Bitdefender Labs recently analyzed an Android app that collects geolocation data, device IDs, email addresses and more. Although no longer available in the official store, the app lures users with the promise of access to a comprehensive Japanese database with advanced queries based on name, location and even phone numbers.
While the application looks legit and promises access to a database of 38 million contacts, it also uploads usersâ€™ device IDs and other personal data to a remote database.
â€œNational phone book Freeâ€ classifies as an InfoStealer Trojan by uploading user data into a MySQL database and grabbing information such as name, phone number, postal code, country, region, city, address, street, email address, latitude, longitude, and IMEI.
The appsâ€™ description does specify that GPS information and address book access is required, but it does not state that this data will be added to the database as well. o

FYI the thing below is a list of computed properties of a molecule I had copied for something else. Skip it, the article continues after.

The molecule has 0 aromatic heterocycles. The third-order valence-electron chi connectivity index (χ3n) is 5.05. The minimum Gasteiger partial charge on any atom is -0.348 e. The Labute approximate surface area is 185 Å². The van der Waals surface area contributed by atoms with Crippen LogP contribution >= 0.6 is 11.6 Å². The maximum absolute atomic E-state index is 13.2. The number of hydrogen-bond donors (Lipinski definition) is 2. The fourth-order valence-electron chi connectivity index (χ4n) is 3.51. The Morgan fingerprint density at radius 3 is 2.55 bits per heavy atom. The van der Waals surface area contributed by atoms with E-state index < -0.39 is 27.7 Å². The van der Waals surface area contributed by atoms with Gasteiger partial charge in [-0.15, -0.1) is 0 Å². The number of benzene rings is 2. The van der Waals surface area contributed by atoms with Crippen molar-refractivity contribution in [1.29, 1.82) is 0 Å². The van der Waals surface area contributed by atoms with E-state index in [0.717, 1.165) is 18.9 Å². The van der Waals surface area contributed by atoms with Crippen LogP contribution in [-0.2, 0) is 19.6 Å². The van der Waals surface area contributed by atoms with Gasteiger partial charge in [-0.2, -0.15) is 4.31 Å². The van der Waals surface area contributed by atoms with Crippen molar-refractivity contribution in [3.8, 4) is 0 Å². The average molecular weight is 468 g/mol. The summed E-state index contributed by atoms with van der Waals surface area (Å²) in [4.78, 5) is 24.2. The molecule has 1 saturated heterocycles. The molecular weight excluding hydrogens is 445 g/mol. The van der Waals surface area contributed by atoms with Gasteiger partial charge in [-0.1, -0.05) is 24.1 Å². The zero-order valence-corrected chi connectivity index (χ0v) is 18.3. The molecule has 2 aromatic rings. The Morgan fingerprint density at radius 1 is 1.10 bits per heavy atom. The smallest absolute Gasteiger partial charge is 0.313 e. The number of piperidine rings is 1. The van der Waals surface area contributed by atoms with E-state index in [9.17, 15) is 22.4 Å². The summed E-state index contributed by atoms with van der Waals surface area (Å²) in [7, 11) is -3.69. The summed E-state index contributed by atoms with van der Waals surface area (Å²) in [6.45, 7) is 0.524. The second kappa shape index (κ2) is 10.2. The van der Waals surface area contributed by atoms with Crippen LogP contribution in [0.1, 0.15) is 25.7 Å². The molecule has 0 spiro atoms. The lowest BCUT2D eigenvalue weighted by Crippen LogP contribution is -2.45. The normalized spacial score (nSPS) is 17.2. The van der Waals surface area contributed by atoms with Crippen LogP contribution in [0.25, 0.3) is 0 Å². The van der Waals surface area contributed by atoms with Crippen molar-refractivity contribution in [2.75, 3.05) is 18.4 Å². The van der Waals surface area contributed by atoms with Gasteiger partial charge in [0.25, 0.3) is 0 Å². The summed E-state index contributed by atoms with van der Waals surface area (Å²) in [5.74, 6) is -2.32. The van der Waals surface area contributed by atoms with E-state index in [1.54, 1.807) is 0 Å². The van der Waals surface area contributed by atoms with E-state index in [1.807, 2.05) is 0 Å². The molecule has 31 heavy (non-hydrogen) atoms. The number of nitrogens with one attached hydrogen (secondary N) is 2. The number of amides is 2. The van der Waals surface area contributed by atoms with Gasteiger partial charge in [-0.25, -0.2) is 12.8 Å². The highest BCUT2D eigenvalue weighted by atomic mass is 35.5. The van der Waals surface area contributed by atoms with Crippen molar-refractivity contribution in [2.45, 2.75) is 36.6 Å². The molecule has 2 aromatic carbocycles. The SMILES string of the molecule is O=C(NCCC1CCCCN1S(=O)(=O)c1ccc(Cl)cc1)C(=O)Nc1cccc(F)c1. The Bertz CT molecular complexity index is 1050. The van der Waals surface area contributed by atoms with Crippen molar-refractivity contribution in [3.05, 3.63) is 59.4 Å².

Below is a screenshot where the app checks if the phone is already in the database:
When accessed via browser, the domain hosting the database redirects to a blog on unrelated Android topics.
Hereâ€™s what details are collected from your device:
In what at first glance looks like a Japanese version of The Yellow Pages, sensitive and confidential user data is grabbed and stored. Although collecting Android device IDs isnâ€™t considered malicious, itâ€™s only accepted as long as an app legitimately requires it to function.
To stay safe from malware, we strongly recommend the usage of an Android mobile security solution and a close eye on what permissions apps require on installation.
All product and company names mentioned herein are for identification purposes only and are the property of, and may be trademarks of, their respective owners.
This article is based on the technical information provided courtesy of Csaba-Zsolt JUHOS, Malware Researcher.